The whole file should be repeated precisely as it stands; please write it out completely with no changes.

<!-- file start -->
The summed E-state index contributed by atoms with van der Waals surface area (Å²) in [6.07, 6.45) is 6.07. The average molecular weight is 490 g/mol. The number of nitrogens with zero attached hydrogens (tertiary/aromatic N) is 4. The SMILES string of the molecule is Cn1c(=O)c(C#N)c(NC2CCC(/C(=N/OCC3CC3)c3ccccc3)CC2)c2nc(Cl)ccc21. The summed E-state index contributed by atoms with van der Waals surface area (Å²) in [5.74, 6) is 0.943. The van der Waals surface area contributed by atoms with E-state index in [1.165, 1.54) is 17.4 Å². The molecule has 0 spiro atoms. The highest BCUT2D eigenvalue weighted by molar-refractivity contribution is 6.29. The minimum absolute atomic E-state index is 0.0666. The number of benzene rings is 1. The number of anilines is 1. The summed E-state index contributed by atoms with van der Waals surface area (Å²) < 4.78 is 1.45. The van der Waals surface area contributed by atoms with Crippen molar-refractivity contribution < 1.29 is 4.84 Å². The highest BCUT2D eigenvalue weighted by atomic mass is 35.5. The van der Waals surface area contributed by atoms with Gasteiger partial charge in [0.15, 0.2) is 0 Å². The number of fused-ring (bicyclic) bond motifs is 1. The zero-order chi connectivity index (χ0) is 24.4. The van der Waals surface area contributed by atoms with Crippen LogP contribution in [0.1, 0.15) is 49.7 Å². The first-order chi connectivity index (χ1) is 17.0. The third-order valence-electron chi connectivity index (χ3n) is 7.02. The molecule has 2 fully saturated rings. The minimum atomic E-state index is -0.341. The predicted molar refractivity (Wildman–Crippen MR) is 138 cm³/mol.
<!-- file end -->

The summed E-state index contributed by atoms with van der Waals surface area (Å²) in [6.07, 6.45) is 6.07. The average molecular weight is 490 g/mol. The number of nitrogens with zero attached hydrogens (tertiary/aromatic N) is 4. The SMILES string of the molecule is Cn1c(=O)c(C#N)c(NC2CCC(/C(=N/OCC3CC3)c3ccccc3)CC2)c2nc(Cl)ccc21. The summed E-state index contributed by atoms with van der Waals surface area (Å²) in [5.74, 6) is 0.943. The van der Waals surface area contributed by atoms with E-state index in [1.165, 1.54) is 17.4 Å². The molecule has 0 spiro atoms. The highest BCUT2D eigenvalue weighted by molar-refractivity contribution is 6.29. The minimum absolute atomic E-state index is 0.0666. The number of benzene rings is 1. The number of anilines is 1. The summed E-state index contributed by atoms with van der Waals surface area (Å²) < 4.78 is 1.45. The van der Waals surface area contributed by atoms with Crippen molar-refractivity contribution < 1.29 is 4.84 Å². The highest BCUT2D eigenvalue weighted by atomic mass is 35.5. The van der Waals surface area contributed by atoms with Gasteiger partial charge in [0.15, 0.2) is 0 Å². The number of fused-ring (bicyclic) bond motifs is 1. The zero-order chi connectivity index (χ0) is 24.4. The van der Waals surface area contributed by atoms with Crippen LogP contribution in [0.1, 0.15) is 49.7 Å². The first-order chi connectivity index (χ1) is 17.0. The third-order valence-electron chi connectivity index (χ3n) is 7.02. The molecule has 2 fully saturated rings. The minimum atomic E-state index is -0.341. The predicted molar refractivity (Wildman–Crippen MR) is 138 cm³/mol.